In relation to the above theories of motivation, this paper proposes that the university management team should treat all lecturers equally. It should also develop specific goals for the lecturers to achieve as well as a bonus system for them. In addition, the management team should try as much as possible to align its salaries scales with the ones from other universities, and include intrinsic motivations in the reward system. The rationale for doing this would be to motivate the lecturers both extrinsically and intrinsically while at the same time, helping the students advance their career aspirations.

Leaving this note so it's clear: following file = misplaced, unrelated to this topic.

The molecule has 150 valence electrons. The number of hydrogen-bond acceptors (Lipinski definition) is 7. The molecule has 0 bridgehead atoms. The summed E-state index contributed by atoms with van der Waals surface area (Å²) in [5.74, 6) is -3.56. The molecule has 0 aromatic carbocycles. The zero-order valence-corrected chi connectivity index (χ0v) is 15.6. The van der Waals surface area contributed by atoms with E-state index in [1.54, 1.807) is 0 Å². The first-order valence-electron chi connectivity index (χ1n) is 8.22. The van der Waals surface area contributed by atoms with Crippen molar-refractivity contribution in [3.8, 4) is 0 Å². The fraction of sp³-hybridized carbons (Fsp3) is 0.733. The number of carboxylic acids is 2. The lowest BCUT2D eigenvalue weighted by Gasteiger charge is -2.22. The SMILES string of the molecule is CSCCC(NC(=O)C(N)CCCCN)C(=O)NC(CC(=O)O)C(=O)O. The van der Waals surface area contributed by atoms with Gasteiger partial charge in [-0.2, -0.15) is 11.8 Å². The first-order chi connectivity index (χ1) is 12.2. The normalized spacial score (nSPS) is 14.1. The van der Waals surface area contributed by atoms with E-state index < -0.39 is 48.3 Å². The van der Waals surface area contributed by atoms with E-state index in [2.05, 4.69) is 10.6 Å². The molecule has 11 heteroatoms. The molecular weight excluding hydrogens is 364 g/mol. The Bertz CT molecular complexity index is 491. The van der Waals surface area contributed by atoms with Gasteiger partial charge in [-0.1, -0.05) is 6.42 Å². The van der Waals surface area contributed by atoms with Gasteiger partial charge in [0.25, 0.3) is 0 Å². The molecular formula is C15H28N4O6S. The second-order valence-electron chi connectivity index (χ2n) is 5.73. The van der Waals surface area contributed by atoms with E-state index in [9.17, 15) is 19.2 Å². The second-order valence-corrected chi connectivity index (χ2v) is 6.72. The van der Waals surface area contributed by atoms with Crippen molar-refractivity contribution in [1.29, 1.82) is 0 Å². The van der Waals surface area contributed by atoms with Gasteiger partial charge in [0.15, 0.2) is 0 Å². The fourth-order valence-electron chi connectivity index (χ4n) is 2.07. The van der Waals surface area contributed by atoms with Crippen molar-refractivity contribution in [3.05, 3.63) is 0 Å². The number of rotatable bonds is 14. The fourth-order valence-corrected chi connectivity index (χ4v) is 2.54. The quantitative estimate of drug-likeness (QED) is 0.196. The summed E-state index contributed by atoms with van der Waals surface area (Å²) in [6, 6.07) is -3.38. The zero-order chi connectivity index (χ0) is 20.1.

With regard to the model, the management team should do the following. First, the management team should define an equitable reward system and communicate it to the lecturers. This reward system should include what the management team expects from the lecturers concerning the performances of the students. Second, it should identify the performance capabilities such as skills and knowledge among the lecturers, and match them with its expectations (Daly & Kleiner 1995). Third, it should develop an attractive bonus system for the lecturers. Fourth, with the help of the lecturers, the management team should set specific challenging tasks for the lecturers to achieve in order to earn bonuses. Fifth, the management team should encourage the lecturers to take up the performance criteria as their own (Caudron 1995). This would help the lecturers work towards achieving the benefits while helping the university advance its goals. Sixth, the management team should develop the necessary mechanisms that would help in measuring performances among the lecturers accurately. This is in relation to the lecturers expectations to earn bonuses from their effort. Seventh, the management team should provide positive and timely feedbacks to the lecturers concerning their performances, and pay them bonuses where applicable (Shields 2007). This would reinforce the performances of the lecturers to the expectations of the management team. Finally, the management team should include some intrinsic motivations such as issuing certificates of achievement to the lecturers, promotions and holding annual parties among other non-monetary benefits (Schuster 1969). Such a reward system would motivate the academic staff both intrinsically and extrinsically thereby help the university achieve its goals.